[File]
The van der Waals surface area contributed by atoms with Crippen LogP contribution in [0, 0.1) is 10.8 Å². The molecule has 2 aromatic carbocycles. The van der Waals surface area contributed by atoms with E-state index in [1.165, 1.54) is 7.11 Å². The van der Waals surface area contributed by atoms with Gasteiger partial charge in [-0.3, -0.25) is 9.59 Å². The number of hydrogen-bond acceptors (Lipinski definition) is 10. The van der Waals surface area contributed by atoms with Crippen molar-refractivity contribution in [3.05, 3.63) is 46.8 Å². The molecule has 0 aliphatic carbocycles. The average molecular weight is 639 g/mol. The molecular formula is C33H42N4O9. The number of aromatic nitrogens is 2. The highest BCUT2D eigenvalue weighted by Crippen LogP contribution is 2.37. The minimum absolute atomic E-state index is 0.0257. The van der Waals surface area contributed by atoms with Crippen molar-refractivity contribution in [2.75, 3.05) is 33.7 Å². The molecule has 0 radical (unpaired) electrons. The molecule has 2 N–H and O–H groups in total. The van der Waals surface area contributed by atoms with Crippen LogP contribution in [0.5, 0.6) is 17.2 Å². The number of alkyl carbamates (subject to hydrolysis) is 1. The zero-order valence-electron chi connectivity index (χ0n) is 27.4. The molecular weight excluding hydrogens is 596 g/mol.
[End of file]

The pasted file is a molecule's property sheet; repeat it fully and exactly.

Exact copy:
The van der Waals surface area contributed by atoms with Crippen LogP contribution in [0, 0.1) is 10.8 Å². The molecule has 2 aromatic carbocycles. The van der Waals surface area contributed by atoms with E-state index in [1.165, 1.54) is 7.11 Å². The van der Waals surface area contributed by atoms with Gasteiger partial charge in [-0.3, -0.25) is 9.59 Å². The number of hydrogen-bond acceptors (Lipinski definition) is 10. The van der Waals surface area contributed by atoms with Crippen molar-refractivity contribution in [3.05, 3.63) is 46.8 Å². The molecule has 0 aliphatic carbocycles. The average molecular weight is 639 g/mol. The molecular formula is C33H42N4O9. The number of aromatic nitrogens is 2. The highest BCUT2D eigenvalue weighted by Crippen LogP contribution is 2.37. The minimum absolute atomic E-state index is 0.0257. The van der Waals surface area contributed by atoms with Crippen molar-refractivity contribution in [2.75, 3.05) is 33.7 Å². The molecule has 0 radical (unpaired) electrons. The molecule has 2 N–H and O–H groups in total. The van der Waals surface area contributed by atoms with Crippen LogP contribution in [0.5, 0.6) is 17.2 Å². The number of alkyl carbamates (subject to hydrolysis) is 1. The zero-order valence-electron chi connectivity index (χ0n) is 27.4. The molecular weight excluding hydrogens is 596 g/mol.